Picture: Ella Olsson.
Picture: Ella Olsson.

5 load shedding dinner hacks to save you when the lights go out

By Clinton Moodley Time of article published Feb 24, 2020

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You've just had a rough day at the office, and you’re yearning for comfort food. As you drive home, you salivate at all the possible meals you could prepare, counting the minutes until you can get home to start cooking. 

But when you get home, you find yourself in darkness. Eskom had other plans on how you should spend your evening. Fortunately, having no electricity does not mean you have to go hungry or settle for bread. 

Two South African chefs to reveal their load shedding hacks and recipes. 

Culinary artist at Granny Mouse Country House & Spa Theo Mannie shares five tips to ensure that you are not left hungry:

A gas cooker is your friend

A gas cooker with multiple cooking attachments is a must-have in any household. If you do not have one, it’s best to invest in one. Mannie says that these days you can get little portable cookers that are versatile and convenient. “One minute you are making a stir fry over a gas flame, the next you are having a braai,” he says.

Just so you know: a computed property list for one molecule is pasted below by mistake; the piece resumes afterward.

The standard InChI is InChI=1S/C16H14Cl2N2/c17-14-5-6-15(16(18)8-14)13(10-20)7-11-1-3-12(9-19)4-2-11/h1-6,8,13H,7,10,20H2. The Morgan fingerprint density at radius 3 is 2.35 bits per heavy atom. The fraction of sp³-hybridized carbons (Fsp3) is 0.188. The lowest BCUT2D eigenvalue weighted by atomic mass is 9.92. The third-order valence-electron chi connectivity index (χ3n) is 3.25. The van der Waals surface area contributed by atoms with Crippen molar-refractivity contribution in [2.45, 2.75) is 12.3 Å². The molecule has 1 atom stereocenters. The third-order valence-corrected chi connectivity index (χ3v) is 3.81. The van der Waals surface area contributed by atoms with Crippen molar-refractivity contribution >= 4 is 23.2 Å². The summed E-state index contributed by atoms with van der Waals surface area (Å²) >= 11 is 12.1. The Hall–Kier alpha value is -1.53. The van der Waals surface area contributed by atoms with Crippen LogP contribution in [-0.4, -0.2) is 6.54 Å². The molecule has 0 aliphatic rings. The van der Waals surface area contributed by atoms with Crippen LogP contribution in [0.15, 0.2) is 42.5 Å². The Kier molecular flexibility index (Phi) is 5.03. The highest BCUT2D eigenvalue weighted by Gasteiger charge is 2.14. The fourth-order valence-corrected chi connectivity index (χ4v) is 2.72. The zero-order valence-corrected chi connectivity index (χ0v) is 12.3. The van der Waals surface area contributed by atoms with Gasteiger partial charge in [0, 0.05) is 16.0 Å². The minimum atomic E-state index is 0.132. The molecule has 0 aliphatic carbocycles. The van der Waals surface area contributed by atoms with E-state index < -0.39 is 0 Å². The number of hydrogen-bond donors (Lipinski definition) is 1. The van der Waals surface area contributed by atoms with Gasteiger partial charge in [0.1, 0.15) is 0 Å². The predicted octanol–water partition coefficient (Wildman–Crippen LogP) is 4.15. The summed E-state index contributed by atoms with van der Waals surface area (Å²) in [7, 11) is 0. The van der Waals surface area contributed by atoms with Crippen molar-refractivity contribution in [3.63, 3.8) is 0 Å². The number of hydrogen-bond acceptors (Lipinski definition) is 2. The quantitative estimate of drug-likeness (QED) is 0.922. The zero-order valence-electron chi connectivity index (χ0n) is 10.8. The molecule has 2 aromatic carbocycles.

The use of multipurpose vegetables 

Vegetables such as carrots, broccoli, cauliflower, baby marrow and peppers offer little preparation time and are easy to cook. It also comes in handy when preparing a salad, stir fry, curry or wrap. These types of vegetables require little time on the gas. 

Tinned goods 

Tinned goods are essential in any household.  Stock up on tinned items like baked beans, chakalaka and tinned fish such as tuna. “Tinned items reduce cooking time, and many, like baked beans, can be used in various ways. The tinned items also have a longer shelf life,” he says. 

Smoked or cured sausages 

Smoked or cured sausages freeze well, adds flavour to dishes and reduce cooking time. “The butcher section of most supermarkets has a good selection at affordable prices,” Mannie says. 

Fresh fish 

Use fresh fish fillets like butterfish and hake – they are more affordable than big-brand frozen fillets. “Fresh fish can be frozen and does not take long to cook, which is handy when you trying to beat the clock or save on electricity.” Consult the fish counter at your supermarket for other options. 

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